“It'll never happen. Not in a million years.”
It was too early in the morning to argue with the man.
Luckily, I happened to agree with him.
We were making our way north on U.S. Route 59, and the sun hadn't yet shone its face.
I'd brought up the ban on hydraulic fracturing that was recently approved in Vermont, and my friend — a man who's been working on a drilling rig for the better part of his life — was having a good laugh over it.
When I mentioned New Jersey, he let out a roar.
“That's rich,” he remarked.
“I'd like to see them try to impose a ban in some place that actually mattered.”
I'll admit I expected that kind of sentiment coming from him.
He's been working the same Texas oil fields where more than two and a half million barrels of crude flowed back in the 1970s.
He was there when production started to waver, and he stuck around for the steep decline:
All it took was one phone call from him for me to catch the next flight to Houston...
I knew this opportunity was too good to pass up.
Tight Oil and Gas Rush
According to EIA data, U.S. oil output has topped six million barrels per day. We haven't seen production levels that high since 1998!
It's good news any way you slice it, and it's primarily thanks to these tight oil and gas plays sprouting up across North America:
But it seems nothing goes off without a hitch — and our domestic oil boom is no exception...
The Downside of the Shale Revolution
By coupling horizontal drilling techniques with hydraulic fracturing, we've finally seen some positive news for U.S. oil production, reversing a decades-long decline and unlocking billions of new barrels of supply.
But both my friend and I have seen the downside of shale production...
I myself had the distinct pleasure of witnessing the recent fracking protests firsthand.
And having worked in the Texas oil and gas fields since he was a teenager, my buddy has seen his share of wastewater ponds.
But he isn't overly concerned about the water issue surrounding fracking.
What he said during our drive was enough to pique my interest: “I'm not worried in the least — and neither will you be after today.”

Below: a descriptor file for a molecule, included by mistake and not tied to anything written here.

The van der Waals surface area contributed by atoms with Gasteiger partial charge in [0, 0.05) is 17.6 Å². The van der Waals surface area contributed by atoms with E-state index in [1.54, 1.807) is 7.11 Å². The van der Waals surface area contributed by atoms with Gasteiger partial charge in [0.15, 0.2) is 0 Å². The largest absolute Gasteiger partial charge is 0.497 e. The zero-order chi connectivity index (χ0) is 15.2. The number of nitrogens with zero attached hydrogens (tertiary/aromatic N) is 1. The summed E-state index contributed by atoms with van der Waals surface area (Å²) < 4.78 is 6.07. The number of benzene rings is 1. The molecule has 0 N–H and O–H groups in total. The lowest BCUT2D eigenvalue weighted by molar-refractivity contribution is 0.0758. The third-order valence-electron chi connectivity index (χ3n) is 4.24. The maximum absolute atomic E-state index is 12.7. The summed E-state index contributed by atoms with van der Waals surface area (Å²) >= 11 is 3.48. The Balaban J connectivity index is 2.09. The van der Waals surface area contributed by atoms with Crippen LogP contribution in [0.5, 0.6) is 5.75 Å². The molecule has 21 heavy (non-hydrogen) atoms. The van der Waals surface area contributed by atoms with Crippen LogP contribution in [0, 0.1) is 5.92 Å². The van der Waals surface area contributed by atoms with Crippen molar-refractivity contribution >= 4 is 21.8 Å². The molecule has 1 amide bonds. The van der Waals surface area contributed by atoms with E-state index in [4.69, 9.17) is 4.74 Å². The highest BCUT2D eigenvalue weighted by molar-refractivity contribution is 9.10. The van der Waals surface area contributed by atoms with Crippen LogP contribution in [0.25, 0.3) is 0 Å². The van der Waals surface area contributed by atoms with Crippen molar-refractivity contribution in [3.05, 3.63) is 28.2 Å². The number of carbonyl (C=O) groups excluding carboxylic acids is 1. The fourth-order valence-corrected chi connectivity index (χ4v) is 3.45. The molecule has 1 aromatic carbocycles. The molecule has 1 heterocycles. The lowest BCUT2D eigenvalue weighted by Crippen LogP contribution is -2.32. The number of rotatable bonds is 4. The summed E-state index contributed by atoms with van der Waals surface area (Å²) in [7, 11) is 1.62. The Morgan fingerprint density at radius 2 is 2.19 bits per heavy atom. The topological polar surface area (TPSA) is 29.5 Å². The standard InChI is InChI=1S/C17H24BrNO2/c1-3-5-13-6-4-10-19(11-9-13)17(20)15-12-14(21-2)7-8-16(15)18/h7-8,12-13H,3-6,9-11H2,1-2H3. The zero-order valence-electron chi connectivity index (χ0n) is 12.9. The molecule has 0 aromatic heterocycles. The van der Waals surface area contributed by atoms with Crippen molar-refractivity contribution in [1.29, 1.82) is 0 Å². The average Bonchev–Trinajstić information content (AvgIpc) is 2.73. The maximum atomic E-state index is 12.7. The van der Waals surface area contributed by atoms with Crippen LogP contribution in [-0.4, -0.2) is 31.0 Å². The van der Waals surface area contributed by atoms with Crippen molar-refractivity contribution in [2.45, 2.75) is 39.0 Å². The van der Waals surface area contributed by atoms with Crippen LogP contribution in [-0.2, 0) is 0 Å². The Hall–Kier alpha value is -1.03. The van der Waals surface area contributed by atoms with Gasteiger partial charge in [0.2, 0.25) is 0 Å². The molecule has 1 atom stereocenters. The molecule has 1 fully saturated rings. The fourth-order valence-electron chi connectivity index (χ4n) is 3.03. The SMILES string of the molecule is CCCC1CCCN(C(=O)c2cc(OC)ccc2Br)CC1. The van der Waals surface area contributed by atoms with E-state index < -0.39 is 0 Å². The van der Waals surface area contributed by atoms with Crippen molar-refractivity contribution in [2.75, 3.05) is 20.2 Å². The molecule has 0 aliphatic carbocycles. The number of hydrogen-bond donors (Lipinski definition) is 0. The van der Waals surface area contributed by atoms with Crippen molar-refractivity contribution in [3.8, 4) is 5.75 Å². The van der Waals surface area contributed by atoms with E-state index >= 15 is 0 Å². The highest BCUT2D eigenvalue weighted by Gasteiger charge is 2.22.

Think Bigger, Invest Better
There's no question that we have the resources.
Now it's all about finding more efficient ways to produce them.
If there's one thing we've tried to get across to readers, it's that technology will be the lynchpin for the U.S. oil and gas industry going forward.
And the area ripest for change right now is in finding an alternative to hydraulic fracturing, a method we've been using for the past six decades.
Hydraulic fracturing has its issues — particularly when it comes to that ever-precious resource, water.
Natural gas production from the Barnett shale play alone used more than 450 billion gallons of water in 2006.
Imagine the ramifications of waterless fracturing technology...
It would mean no more wastewater ponds; conserving twelve million gallons of water per well that is hydraulic fractured; and even eliminating the massive truck traffic that comes with hauling three million pounds of sand to the rig site.
My friends, not only is this a possibility...
It's happening right now.
It's one of the reasons I was driving a pickup truck around Texas that day: I was doing my homework on a company sitting on the solution to the fracking equation.
This company set up shop in the United States less than a year ago, and their new fracturing technique is starting to make the major shale players rethink their drilling and completing options.
Until next time,
A true insider in the energy markets, Keith is one of few financial reporters to have visited the Alberta oil sands. His research has helped thousands of investors capitalize from the rapidly changing face of energy. Keith connects with hundreds of thousands of readers as the Managing Editor of Energy & Capital as well as Investment Director of Angel Publishing's Energy Investor. For years, Keith has been providing in-depth coverage of the Bakken, the Haynesville Shale, and the Marcellus natural gas formations — all ahead of the mainstream media. For more on Keith, go to his editor's page.